When Google bought Youtube for 1.6 billion last year they effectively allocated $400 million of the purchase price towards lawsuits they felt were coming down the pike. Although both the purchase price and that extraordinary “copyright payoff” of 400 million seemed extraordinary at the time, Eric Schmidt and the Google boys may be wishing they’d allocated a few more bucks to stave off the copyright violation bandwagon, which today solidly topped YouTube’s 1.6 billion price by about 179 million dollars.
Viacom is suing Google for a billion already, and today Mediaset joined the fun with a 500 million Euro ($779 million US) lawsuit. Interestingly, Mediaset is controlled by a company owned by Italian Prime Minister Sylvio Burlusconi, so the case will likely become fairly high profile in Europe.
So, assuming YouTube is worth the $1.6 billion Google ponied up for the big show, they’ve got to be more than a little concerned that the legal onslaught has only just begun but already is approaching 2 billion. Obviously neither Viacom or Mediaset expects a full payout but you can be sure many, many others will follow for two important reasons:
1) Google’s got the money. Deep pockets are a *very* attractive stylin’ feature these days and despite some stock price setbacks Google is still sitting pretty pretty in terms of cash and revenue prospects.
2) Videos don’t got the money. Monetizing video remains one of the most problematic features of the online world, and it’s becoming clear that no “magic bullet” is out there. I’ve written for some time that video will not monetize well and I think the jury (that would be millions of us out there in online land) is almost in with the verdict that video simpy will not pay distributors nearly as well or serve advertisers nearly as well as pay per click which remains the most lucrative and effective form of online advertising – probably of any paid advertising for that matter.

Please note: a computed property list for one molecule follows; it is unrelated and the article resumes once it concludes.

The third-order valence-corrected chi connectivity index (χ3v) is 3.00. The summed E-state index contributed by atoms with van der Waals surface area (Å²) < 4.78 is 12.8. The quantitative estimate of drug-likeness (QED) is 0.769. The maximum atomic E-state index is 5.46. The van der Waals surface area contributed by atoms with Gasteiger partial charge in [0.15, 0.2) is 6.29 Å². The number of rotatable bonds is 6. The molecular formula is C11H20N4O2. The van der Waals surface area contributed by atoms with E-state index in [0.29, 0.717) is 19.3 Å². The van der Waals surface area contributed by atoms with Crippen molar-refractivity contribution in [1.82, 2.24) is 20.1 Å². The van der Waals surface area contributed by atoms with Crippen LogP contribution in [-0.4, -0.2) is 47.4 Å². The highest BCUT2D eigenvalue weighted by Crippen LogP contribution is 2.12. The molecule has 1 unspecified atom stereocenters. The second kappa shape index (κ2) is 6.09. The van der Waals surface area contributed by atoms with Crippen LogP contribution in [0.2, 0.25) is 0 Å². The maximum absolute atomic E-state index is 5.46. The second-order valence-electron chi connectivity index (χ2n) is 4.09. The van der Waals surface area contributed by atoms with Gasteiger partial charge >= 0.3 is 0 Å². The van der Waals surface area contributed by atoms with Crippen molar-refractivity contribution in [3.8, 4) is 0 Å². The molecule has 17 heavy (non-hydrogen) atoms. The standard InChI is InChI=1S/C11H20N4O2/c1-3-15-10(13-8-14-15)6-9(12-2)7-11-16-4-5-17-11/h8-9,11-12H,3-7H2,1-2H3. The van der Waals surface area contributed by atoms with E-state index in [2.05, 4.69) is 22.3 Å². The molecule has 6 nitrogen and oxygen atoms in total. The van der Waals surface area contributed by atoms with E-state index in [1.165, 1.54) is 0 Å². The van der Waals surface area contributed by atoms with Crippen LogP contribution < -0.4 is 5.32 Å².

The lawsuits against Google are a good thing. Authentic entertainers and ahhtistes deserve to be compensated, at least if their “product’ (as they say in show biz) was intended for commercial use. With janky tapes of some podunkville community theatre doing “guys n dolls”, who cares; but vid-tapes of pro musicians (actors, performers, etc) that are getting tens of thousands of views should have some “royalty app,” or something, which maybe Herr Schmidt and his cronies could kick into.
So, after a hard day in the boilerroom you or yr significant other open your fave Steely Dan vid., like “Don’t take me Alive”, and a few pesos are tossed into Larry Carlton’s jar (as well as to Becker-Fagen, Inc). There are other related issues: what if some enterprising uh “video-montage-ahhtiste” takes that SD chestnut and sets it to his favorite Malibu rollerbladers or something? That would seem to be copyright protected, but you do see that on yt with music and movies.
That said, there’s a great deal of crap on youtube, and as a whole it probably contributed to more dumbing-down of the Net and converting it to a type of online television. Many bloggers (at least ones who aren’t exactly Christopher Hitchens) now seem to rely on youtube soundbites nearly as much as prose. Those who can’t write, embed.